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All Things Ampersand

Make Something Today, Even if it’s a Mistake!

Ampersand Panels are VERY Forgiving!

There are lots of reasons to love Ampersand panels. For example, they are archival, eco-friendly and formaldehyde-free. They can hold heavy applications of paint without the “bounce” of canvas. Colors are truer and brighter. You have enhanced control.

But one of the biggest benefits to using an Ampersand Museum Series panel is that it is very forgiving! You can play, experiment and create without fear of having to throw the panel away and start over.

How you ask? Below are just some of the ways Ampersand panels are designed to give you the advantage.

Claybord

  • Make a mistake with ink? You can “erase” it with Ampersand’s Oil-Free Steel Wool and start over
  • “Mess up” with watercolor? Just use a damp cloth or paper towel and wash it away, then – when it has dried completely – use Ampersand’s steel wool to clean away any stains.
  • If your acrylic strokes aren’t quite what you had in mind, you can just paint over them!

Scratchbord

  • Whoops! Did you make a scratch that you want to change?  Use Scratchbord Black Repair Ink in a dry-brush technique, to reapply the ink over the scratch.

Aquabord

  • If you want to make a change on a watercolor painting, use a damp cloth or paper towel and blot away the color. Just don’t scrub the surface. Repeat with fresh water on the cloth until the color is diluted/lifted away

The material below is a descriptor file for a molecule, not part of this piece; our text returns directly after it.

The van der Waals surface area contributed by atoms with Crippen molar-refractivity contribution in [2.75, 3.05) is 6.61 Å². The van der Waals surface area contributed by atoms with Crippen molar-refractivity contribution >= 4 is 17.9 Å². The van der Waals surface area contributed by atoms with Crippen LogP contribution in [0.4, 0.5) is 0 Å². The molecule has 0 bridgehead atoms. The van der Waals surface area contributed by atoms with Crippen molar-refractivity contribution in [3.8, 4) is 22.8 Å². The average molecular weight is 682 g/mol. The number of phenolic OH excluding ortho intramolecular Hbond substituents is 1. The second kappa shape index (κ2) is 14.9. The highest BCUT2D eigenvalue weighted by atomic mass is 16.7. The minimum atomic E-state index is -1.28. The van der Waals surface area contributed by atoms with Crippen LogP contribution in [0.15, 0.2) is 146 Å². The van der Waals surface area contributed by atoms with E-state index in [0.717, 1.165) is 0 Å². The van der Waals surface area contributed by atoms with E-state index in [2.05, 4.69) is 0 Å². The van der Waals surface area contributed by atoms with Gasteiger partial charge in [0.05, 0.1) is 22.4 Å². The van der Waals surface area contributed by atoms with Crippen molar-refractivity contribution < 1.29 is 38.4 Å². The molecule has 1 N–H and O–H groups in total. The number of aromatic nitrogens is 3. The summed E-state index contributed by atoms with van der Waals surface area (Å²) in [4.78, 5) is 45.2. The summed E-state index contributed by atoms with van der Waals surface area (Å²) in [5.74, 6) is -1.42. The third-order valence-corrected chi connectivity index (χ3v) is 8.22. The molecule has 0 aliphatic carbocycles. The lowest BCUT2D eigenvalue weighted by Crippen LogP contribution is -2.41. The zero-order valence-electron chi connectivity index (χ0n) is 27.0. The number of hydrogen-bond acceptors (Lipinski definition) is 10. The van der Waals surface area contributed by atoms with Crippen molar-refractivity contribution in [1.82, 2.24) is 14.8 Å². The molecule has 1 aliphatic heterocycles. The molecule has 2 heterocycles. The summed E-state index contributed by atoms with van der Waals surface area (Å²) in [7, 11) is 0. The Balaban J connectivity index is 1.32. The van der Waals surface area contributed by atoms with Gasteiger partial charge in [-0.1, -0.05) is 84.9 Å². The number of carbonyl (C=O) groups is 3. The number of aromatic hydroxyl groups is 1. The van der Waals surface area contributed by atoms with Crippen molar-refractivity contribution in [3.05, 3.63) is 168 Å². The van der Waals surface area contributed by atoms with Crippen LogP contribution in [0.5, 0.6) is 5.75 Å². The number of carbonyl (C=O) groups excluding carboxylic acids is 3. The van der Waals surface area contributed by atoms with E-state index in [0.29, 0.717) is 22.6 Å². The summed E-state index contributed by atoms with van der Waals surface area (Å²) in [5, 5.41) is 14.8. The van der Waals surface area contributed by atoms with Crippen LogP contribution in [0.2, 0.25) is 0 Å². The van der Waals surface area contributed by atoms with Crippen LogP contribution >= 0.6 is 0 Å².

Pastelbord

  • Using soft pastels on Pastelbord and make a judgement error? Use a damp cloth to blot away the color.

Gessobord

Encausticbord

  • If you make a mistake with encaustics on Encausticbord, reheat the paint and blot it away with a dry cloth or paper towel, until it is lifted away.

With the exception of encaustic paint and oil paint, you can gesso over a used panel and use it like a Gessobord!

Do YOU have any tips or tricks that you use when working with Ampersand bords? Let us know in the comment section below!

4 comments on “Make Something Today, Even if it’s a Mistake!”

  1. One technique I use on claybord if the rubbed oil color is too heavy or too flat is to “lift” the darker color with a lighter one, or tone on tone. I use am small amount of the oil color and run it gently into the deeper color. This is especially effective when creating shadows or balancing color tones.

  2. Michelle says:

    For very tiny scratchboard mistakes, I have found black ZIG Milllennium waterproof markers can be used and seem to blend in nicely with the existing ink, not showing up when sprayed afterwards.

  3. Is there a way to remove diffuser oil splattered across Scratchbord that has been sprayed with Clayboard preservative?

    1. Dana Brown says:

      Hi Sherry! If the Scratchbord has been protected with a fixative spray, you should be able to wipe the oil from the surface without damage to the surface. I would first try a soft cloth, dampened with warm water. If that doesn’t work, you can use a mild solvent (even 50% rubbing alcohol) and wipe the surface clean. If you have additional questions or if you have already tried these steps, and need other suggestions, please write to me at bords@ampersandart.com Thank you! Dana at Ampersand

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